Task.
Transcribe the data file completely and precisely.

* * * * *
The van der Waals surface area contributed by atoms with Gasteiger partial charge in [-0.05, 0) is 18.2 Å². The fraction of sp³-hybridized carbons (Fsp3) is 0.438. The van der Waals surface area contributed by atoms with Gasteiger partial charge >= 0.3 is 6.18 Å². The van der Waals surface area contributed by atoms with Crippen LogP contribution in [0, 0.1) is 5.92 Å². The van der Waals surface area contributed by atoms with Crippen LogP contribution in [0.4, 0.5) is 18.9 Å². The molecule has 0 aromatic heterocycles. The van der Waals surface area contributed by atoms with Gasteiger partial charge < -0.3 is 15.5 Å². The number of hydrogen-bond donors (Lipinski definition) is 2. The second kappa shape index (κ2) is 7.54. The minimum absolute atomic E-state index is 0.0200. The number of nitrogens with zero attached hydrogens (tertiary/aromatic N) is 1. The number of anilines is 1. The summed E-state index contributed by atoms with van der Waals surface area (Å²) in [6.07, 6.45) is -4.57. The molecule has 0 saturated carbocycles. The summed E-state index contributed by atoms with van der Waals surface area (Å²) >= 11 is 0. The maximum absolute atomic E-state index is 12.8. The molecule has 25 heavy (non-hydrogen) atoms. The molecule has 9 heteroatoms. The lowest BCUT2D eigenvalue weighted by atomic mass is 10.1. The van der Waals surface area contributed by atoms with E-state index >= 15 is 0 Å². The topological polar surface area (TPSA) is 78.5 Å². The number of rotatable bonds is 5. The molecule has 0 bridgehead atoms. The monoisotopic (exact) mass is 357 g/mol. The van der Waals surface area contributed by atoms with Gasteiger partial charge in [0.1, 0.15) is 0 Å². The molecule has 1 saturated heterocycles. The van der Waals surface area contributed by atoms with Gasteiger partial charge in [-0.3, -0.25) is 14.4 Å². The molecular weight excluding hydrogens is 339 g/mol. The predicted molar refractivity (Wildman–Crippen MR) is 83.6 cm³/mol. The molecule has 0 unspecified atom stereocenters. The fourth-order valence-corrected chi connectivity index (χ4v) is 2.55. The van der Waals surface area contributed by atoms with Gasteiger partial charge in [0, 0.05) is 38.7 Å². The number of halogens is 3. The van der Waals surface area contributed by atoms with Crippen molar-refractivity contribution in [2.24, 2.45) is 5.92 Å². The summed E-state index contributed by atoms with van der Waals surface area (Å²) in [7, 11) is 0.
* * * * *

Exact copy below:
The van der Waals surface area contributed by atoms with Gasteiger partial charge in [-0.05, 0) is 18.2 Å². The fraction of sp³-hybridized carbons (Fsp3) is 0.438. The van der Waals surface area contributed by atoms with Gasteiger partial charge >= 0.3 is 6.18 Å². The van der Waals surface area contributed by atoms with Crippen LogP contribution in [0, 0.1) is 5.92 Å². The van der Waals surface area contributed by atoms with Crippen LogP contribution in [0.4, 0.5) is 18.9 Å². The molecule has 0 aromatic heterocycles. The van der Waals surface area contributed by atoms with Gasteiger partial charge < -0.3 is 15.5 Å². The number of hydrogen-bond donors (Lipinski definition) is 2. The second kappa shape index (κ2) is 7.54. The minimum absolute atomic E-state index is 0.0200. The number of nitrogens with zero attached hydrogens (tertiary/aromatic N) is 1. The number of anilines is 1. The summed E-state index contributed by atoms with van der Waals surface area (Å²) in [6.07, 6.45) is -4.57. The molecule has 0 saturated carbocycles. The summed E-state index contributed by atoms with van der Waals surface area (Å²) >= 11 is 0. The maximum absolute atomic E-state index is 12.8. The molecule has 25 heavy (non-hydrogen) atoms. The molecule has 9 heteroatoms. The lowest BCUT2D eigenvalue weighted by atomic mass is 10.1. The van der Waals surface area contributed by atoms with E-state index >= 15 is 0 Å². The topological polar surface area (TPSA) is 78.5 Å². The number of rotatable bonds is 5. The molecule has 0 bridgehead atoms. The monoisotopic (exact) mass is 357 g/mol. The van der Waals surface area contributed by atoms with Gasteiger partial charge in [0.1, 0.15) is 0 Å². The molecule has 1 saturated heterocycles. The van der Waals surface area contributed by atoms with Gasteiger partial charge in [-0.3, -0.25) is 14.4 Å². The molecular weight excluding hydrogens is 339 g/mol. The predicted molar refractivity (Wildman–Crippen MR) is 83.6 cm³/mol. The molecule has 0 unspecified atom stereocenters. The fourth-order valence-corrected chi connectivity index (χ4v) is 2.55. The van der Waals surface area contributed by atoms with Gasteiger partial charge in [0, 0.05) is 38.7 Å². The number of halogens is 3. The van der Waals surface area contributed by atoms with Crippen molar-refractivity contribution in [2.24, 2.45) is 5.92 Å². The summed E-state index contributed by atoms with van der Waals surface area (Å²) in [7, 11) is 0.